L.B.: Treasure trove is right. It is amazing what was out there in terms of archival material. I wanted to make sure we found almost everything possible. We dug through people’s garages, attics, archives at universities — just boxes and boxes of material. At one point I realized I knew the subject very well when, deep into a box at a human rights archive, I came across a photo, and on the box there was a question mark with the note “Unidentified man.” I picked up the photo and turned to one of the archivists and said, “I know who this is — it’s Yosef Mendelevitch!”

A.Z.: When did you decide to forgo the use of a traditional narrator? The interview subjects carry the film so well, the film was almost over before I realized there was no voice-over narration.

L.B.: It was always my idea to let the refuseniks and activists tell their own story. This is a technique I use often, but here I was absolutely convinced that this was the right way to go. I fought hard to make this work, and it took time in the editing room, but I really believed that the voice of a narrator would just be inappropriate. This battle was waged by people, a huge network of individuals. I thought there was no better way to get that across than to let them speak for themselves.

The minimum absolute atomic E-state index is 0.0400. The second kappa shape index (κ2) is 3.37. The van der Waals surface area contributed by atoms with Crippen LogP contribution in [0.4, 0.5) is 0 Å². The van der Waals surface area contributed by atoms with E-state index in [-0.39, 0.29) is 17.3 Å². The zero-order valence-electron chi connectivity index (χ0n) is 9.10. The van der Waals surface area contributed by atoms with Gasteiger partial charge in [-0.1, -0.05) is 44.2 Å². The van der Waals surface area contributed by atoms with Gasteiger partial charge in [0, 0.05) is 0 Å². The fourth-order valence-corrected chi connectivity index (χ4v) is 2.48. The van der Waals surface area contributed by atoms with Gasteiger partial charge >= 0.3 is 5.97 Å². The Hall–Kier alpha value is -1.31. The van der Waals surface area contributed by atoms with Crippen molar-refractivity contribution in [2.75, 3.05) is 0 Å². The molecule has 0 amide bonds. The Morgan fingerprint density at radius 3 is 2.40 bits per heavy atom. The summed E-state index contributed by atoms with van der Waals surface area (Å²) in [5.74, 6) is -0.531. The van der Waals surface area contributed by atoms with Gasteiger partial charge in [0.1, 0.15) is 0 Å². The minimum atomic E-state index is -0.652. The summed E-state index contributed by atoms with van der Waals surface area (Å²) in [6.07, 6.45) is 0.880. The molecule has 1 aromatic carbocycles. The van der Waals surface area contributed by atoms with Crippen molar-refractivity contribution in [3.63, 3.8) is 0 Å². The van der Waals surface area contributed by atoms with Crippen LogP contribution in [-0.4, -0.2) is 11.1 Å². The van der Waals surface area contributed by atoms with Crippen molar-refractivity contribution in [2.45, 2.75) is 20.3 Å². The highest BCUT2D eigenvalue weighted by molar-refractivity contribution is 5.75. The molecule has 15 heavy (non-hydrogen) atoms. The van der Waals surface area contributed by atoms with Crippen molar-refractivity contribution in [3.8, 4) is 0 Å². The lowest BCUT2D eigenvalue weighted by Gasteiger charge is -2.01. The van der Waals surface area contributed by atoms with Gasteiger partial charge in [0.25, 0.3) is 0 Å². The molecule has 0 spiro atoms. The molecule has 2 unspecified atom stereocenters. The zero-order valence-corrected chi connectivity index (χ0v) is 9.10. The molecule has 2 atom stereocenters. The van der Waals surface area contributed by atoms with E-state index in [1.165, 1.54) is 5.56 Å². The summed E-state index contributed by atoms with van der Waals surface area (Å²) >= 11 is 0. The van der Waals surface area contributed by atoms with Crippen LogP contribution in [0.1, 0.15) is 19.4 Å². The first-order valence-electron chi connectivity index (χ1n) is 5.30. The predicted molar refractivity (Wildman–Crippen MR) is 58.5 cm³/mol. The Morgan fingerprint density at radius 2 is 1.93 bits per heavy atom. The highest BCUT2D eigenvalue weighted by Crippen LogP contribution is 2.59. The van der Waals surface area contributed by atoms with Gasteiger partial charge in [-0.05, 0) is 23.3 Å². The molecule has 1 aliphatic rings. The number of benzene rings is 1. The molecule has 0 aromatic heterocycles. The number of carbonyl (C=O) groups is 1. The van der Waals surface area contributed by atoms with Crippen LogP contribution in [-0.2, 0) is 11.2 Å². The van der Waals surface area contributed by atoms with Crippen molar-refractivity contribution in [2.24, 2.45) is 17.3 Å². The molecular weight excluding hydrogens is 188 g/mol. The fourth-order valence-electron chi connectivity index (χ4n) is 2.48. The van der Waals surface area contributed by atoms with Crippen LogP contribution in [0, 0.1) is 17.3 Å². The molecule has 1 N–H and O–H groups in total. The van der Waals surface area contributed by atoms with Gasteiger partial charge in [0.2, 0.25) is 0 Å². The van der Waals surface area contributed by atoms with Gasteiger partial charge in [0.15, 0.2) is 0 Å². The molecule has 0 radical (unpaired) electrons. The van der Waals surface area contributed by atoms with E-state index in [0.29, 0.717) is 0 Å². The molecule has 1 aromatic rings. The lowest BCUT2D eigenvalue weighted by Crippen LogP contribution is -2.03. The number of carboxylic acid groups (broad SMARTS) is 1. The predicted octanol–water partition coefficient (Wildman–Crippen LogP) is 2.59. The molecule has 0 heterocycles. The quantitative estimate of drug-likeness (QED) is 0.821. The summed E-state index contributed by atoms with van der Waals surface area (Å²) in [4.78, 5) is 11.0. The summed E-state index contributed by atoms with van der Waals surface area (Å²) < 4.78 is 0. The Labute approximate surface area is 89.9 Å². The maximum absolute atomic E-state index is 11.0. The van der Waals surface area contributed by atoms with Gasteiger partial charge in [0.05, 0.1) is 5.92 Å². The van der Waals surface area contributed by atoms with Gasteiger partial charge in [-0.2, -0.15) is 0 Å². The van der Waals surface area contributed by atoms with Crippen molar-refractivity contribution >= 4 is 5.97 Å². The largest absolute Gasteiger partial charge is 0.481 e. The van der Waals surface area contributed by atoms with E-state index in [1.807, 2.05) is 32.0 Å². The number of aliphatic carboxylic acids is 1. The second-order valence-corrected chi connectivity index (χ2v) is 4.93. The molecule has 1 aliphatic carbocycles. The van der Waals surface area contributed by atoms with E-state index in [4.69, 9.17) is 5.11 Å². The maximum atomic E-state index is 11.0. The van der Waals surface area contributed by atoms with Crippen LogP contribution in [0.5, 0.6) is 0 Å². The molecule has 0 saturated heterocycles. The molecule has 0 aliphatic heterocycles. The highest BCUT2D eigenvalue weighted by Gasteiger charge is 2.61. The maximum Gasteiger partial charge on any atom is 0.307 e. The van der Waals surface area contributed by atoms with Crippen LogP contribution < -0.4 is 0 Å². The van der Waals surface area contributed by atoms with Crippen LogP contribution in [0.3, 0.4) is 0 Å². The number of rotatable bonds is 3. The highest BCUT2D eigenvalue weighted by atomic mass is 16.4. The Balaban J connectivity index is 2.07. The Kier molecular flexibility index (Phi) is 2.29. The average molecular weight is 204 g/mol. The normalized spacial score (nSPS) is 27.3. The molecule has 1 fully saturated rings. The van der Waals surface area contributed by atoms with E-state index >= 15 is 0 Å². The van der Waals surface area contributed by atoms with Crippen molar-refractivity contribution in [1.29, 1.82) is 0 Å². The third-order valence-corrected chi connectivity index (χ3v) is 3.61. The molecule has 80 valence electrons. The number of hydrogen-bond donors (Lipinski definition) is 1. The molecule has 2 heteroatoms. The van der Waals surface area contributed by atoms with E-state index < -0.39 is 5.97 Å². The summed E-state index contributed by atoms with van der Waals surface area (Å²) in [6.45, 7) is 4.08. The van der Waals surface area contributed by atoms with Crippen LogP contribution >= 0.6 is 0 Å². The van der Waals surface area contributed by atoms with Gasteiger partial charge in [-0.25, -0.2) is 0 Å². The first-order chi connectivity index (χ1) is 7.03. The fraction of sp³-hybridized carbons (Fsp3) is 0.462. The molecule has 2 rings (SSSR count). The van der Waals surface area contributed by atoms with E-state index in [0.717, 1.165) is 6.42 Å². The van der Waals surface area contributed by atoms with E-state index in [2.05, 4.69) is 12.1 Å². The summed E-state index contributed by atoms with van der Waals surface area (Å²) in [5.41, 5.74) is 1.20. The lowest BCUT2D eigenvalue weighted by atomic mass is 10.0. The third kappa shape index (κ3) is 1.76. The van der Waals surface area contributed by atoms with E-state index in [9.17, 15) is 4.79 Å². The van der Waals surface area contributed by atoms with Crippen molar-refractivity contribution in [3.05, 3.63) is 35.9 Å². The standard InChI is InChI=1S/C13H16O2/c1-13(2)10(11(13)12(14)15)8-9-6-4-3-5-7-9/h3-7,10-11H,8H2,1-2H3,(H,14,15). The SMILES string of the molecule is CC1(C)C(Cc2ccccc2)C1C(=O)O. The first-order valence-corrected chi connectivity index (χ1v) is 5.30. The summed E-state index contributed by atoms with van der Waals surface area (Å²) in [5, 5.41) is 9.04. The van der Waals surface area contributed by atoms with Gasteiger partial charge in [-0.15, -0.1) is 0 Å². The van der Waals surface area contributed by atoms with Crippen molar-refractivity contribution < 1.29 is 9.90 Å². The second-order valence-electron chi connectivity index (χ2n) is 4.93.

A.Z.: The film makes clear the degree of strength of some of the bonds that formed between Soviet Jews and their Western supporters. What became of those networks and friendships?

L.B.: Many of the Soviet Jewry organizations in the film are still around and are still actively working on related issues, such as antisemitism in the former Soviet Union. But the most amazing things that have lasted are the networks and friendships among the activists themselves. Many of them are very close to this day. But now instead of telephone trees, they are all e-mailing each other.

A.Z.: One of the most surprising aspects of the story for me was the extent to which the movement to free Soviet Jews grew not out of the 1975 Helsinki Accords but rather the civil rights movement of the early 1960s. I was particularly struck by the footage of the African American teenagers holding signs saying “Why No Matzoh?” and “Let My People Go,” referencing Soviet Jewry.

L.B.: Yes, it is amazing that the movement came out of the civil rights movement and was supported by leading figures such as Bayard Rustin and Martin Luther King. Another amazing thing is how the movement paved the way for so many other human rights causes after it. Some of the activists’ techniques in dealing with the press, government officials, all sort of things, these were often never-been-tried, crazy, hair-brained schemes. But they worked, and have since been used in every other human rights movement we can think of.